This has been a challenging year.
Problems in Ukraine remain unresolved. The Russian Jewish community is thriving even as U.S. - Russian relations have become more strained. Rightwing groups that only recently were considered marginal, now hold elected seats in parliaments across Eastern Europe. If the situation in the region was not worrying enough, politics here at home have also posed new challenges.
The past year has been a busy one for NCSEJ, and the coming year promises to be just as filled with challenges.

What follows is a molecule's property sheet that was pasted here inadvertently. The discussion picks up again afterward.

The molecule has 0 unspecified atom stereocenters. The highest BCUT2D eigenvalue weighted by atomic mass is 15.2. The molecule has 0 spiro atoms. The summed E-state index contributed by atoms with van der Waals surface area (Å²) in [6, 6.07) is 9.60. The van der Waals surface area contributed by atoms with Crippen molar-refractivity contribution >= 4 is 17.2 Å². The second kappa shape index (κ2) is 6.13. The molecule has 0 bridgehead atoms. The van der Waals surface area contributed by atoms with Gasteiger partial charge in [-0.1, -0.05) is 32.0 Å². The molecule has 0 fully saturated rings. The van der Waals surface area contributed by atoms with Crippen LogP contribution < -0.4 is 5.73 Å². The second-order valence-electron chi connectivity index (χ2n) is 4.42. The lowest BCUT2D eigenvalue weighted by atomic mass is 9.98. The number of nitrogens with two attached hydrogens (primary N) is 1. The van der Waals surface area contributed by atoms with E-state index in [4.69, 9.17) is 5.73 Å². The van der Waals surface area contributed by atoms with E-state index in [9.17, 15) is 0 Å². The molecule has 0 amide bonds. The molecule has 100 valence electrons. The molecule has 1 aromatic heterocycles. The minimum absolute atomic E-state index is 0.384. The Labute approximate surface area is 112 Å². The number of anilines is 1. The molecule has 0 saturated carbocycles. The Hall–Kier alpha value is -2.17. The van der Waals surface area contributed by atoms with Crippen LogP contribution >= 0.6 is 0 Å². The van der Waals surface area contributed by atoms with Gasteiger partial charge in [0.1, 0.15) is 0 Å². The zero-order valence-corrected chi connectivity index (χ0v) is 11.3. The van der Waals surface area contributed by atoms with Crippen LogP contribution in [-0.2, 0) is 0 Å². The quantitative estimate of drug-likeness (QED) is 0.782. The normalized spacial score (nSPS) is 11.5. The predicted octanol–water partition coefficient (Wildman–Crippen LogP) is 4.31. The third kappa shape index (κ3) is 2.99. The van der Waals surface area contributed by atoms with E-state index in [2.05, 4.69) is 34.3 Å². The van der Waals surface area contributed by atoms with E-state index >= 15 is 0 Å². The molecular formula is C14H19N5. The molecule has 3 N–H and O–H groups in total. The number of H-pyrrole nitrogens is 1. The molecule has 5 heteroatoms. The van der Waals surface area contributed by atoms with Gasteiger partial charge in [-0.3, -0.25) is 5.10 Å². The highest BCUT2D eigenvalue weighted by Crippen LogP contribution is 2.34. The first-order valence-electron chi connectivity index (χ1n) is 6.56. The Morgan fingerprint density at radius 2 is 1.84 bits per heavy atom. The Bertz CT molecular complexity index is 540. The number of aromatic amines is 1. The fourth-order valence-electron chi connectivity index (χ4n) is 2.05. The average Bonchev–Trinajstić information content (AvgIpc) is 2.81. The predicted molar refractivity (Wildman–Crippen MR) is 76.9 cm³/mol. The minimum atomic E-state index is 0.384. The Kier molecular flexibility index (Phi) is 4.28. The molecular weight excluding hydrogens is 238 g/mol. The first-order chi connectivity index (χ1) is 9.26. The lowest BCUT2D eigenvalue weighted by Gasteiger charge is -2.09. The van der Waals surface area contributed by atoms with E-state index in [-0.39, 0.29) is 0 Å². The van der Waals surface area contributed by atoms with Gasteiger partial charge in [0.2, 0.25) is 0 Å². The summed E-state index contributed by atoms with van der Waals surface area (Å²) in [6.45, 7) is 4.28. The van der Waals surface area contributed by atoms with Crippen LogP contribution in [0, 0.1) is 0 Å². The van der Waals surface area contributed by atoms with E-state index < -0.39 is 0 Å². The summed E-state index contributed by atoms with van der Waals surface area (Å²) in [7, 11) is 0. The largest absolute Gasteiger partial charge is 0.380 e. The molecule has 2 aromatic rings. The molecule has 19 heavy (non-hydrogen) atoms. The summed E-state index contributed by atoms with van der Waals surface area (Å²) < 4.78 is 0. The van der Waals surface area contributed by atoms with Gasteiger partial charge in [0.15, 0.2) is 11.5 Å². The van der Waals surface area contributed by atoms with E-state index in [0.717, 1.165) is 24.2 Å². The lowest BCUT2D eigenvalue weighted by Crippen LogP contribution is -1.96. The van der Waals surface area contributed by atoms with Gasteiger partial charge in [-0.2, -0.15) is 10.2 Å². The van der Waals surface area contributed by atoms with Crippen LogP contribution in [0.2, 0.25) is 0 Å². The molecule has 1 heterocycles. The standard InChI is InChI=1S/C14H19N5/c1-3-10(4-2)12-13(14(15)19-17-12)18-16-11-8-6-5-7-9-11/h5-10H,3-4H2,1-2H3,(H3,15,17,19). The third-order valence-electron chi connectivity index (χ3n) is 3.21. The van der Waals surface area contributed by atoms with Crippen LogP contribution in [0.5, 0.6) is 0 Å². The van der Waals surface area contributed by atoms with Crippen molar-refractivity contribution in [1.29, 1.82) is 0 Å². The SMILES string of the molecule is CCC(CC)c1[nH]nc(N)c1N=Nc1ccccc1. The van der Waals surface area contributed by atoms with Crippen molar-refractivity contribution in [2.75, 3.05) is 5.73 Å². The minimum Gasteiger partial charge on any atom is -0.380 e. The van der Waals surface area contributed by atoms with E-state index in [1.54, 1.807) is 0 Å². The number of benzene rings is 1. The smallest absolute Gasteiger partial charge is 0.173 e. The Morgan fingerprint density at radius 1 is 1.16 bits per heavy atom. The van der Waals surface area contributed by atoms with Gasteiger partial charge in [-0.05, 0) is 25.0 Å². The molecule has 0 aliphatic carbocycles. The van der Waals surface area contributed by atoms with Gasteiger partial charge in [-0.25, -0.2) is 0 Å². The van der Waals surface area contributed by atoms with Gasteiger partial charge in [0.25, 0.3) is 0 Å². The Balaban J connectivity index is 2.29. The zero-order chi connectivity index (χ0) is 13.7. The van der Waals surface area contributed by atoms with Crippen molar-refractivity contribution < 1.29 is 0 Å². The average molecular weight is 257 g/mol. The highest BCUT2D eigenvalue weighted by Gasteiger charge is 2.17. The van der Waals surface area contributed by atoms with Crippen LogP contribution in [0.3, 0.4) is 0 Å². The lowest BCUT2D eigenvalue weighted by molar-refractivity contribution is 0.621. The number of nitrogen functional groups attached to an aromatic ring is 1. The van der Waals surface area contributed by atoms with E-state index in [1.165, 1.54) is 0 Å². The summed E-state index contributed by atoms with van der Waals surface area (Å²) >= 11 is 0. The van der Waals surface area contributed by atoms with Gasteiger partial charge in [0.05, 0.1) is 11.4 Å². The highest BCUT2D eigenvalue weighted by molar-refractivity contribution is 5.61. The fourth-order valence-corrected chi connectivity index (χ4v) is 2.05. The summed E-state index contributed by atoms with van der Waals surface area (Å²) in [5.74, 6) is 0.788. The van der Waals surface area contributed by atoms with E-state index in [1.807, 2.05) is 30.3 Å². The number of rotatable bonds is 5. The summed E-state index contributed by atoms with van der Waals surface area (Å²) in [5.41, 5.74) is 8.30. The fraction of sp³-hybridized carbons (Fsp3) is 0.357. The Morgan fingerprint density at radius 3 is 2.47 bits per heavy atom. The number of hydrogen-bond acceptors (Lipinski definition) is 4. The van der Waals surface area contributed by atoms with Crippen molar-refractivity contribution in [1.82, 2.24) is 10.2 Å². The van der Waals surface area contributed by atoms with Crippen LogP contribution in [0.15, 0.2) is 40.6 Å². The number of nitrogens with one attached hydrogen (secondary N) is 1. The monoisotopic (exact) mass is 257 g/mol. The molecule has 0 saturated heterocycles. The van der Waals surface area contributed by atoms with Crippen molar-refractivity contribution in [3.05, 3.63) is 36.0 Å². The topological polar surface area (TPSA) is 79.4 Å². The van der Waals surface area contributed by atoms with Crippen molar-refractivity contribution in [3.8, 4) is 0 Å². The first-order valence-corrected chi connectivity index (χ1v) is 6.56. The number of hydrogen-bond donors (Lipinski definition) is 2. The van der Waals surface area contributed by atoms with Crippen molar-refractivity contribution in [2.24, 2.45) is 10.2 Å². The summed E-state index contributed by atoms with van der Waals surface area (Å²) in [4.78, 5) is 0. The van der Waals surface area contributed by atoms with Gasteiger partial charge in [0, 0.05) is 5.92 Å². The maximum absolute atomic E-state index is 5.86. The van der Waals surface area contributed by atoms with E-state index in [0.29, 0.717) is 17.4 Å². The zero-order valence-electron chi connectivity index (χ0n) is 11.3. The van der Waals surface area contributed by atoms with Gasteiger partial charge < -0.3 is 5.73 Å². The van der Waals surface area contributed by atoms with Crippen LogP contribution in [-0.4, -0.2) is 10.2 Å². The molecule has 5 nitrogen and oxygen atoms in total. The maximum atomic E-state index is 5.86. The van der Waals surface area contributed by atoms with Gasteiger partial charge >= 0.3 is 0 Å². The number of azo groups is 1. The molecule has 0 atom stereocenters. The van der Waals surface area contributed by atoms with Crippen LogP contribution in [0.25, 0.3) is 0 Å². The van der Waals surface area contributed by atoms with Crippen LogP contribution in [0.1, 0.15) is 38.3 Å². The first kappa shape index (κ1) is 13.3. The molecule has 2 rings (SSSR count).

Political change is sweeping through the Western world and how new governments will confront anti-Semitism is being carefully watched in Eastern Europe and the former states of the Soviet Union. Any signs of weakness in the resolve to fight anti-Semitism by the West could have catastrophic repercussions in less stable areas of the world.
Three months after I immigrated to the United States, the Soviet Union came to an end. Growing up in the Soviet Union I could not imagine that I would become an American citizen or that the USSR would cease to exist. I was not alone. Four hundred fifty thousand Russian Jews immigrated to the USA and more than a million went to Israel.
We constituted the best-educated generation in Soviet history.
. . .
NCSEJ Annual Board of Governors Meeting
in Washington, D.C.